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Legendary mountaineer to lead ‘Alfie’s Climb’ on NI’s highest peak

January 7, 2019

A Newry boy suffering from a rare muscle wasting genetic disorder is set to achieve his mountain climbing ambitions, with the help of local mountaineering legend, Terence ‘Banjo’ Bannon. 

The renowned mountain climber, who in 2003 became the second person in Northern Ireland to reach the summit of Mount Everest, is organising “Alfie’s Climb” – a fundraising climb to the peak of Northern Ireland’s highest mountain, Slieve Donard.  The charity climb will raise vital funds to help send six year old Alfie Pentony to the US for potentially life-saving gene therapy to treat the fatal genetic disease, Duchenne Muscular Dystrophy. 

Little Alfie was diagnosed with the rare degenerative condition in 2016 and will be one of the first children in the world to undergo the pioneering gene therapy in the US. His parents Colleen and Jamie must raise £150,000 to fund the American trial in May, with Alfie’s Climb in April one of a string of events happening over the next few months to help him avail of the vital treatment.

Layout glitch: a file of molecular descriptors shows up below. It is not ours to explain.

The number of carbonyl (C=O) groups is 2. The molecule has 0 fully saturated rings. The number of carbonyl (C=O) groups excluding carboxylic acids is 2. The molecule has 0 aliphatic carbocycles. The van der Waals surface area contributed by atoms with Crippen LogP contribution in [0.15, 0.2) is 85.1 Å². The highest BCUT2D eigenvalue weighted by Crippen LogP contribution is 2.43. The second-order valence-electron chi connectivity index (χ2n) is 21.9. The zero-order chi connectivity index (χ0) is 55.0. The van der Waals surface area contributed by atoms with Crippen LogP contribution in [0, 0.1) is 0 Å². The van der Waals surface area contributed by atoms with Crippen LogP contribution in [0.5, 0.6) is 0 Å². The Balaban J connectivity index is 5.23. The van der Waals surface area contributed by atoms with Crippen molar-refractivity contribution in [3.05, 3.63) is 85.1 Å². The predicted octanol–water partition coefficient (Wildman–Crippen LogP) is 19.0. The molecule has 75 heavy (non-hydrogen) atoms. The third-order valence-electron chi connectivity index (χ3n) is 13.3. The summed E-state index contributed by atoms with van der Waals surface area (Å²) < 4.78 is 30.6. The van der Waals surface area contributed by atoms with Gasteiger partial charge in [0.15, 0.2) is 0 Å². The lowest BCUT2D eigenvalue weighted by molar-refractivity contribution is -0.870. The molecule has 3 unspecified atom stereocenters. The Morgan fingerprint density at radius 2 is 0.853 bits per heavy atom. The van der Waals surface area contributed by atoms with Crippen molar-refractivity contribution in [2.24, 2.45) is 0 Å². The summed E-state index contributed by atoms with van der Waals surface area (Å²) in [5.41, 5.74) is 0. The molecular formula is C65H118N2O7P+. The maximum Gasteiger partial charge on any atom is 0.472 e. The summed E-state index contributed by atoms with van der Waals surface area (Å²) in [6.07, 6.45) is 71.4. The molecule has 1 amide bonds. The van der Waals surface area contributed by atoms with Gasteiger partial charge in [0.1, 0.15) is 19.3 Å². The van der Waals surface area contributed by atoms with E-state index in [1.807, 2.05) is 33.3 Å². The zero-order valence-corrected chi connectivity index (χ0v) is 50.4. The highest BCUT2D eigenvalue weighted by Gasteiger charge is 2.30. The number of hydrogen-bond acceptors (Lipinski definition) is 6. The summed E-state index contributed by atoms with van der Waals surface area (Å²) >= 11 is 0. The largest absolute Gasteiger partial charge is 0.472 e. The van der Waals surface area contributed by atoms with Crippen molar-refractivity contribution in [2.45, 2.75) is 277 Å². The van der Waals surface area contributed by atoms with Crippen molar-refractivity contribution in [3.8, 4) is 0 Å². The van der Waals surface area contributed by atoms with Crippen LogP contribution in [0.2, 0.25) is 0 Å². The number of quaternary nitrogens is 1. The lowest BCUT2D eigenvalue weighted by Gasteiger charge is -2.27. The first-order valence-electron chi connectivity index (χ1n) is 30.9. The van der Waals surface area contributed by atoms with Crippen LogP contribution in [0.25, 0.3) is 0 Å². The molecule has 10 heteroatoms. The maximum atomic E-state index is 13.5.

His devoted parents say mountain climbing is on Alfie’s ‘bucket list’ but is something he would never be able to do due to the deterioration of his leg muscles.   In order to give him the chance to experience a mountain climb, his Aunt Olivia and Uncle John will carry the six year old to the summit of Slieve Donard.

The charity climb takes place on Sunday 14th April and is open to everyone, with Alfie’s family inviting local clubs, businesses and schools to get involved by entering teams of 5 to compete against each other for the fastest climb on the day. Registration will be £50 per team.

The event also includes family registration for £15 per family and £10 registration for individual walkers. 

Information booklets, registration packs and sponsor forms will be received upon registration. To register for ‘Alfie’s Climb’ contact the Fight for Alfie fundraising group on 07840348475 or via the group Facebook page. 

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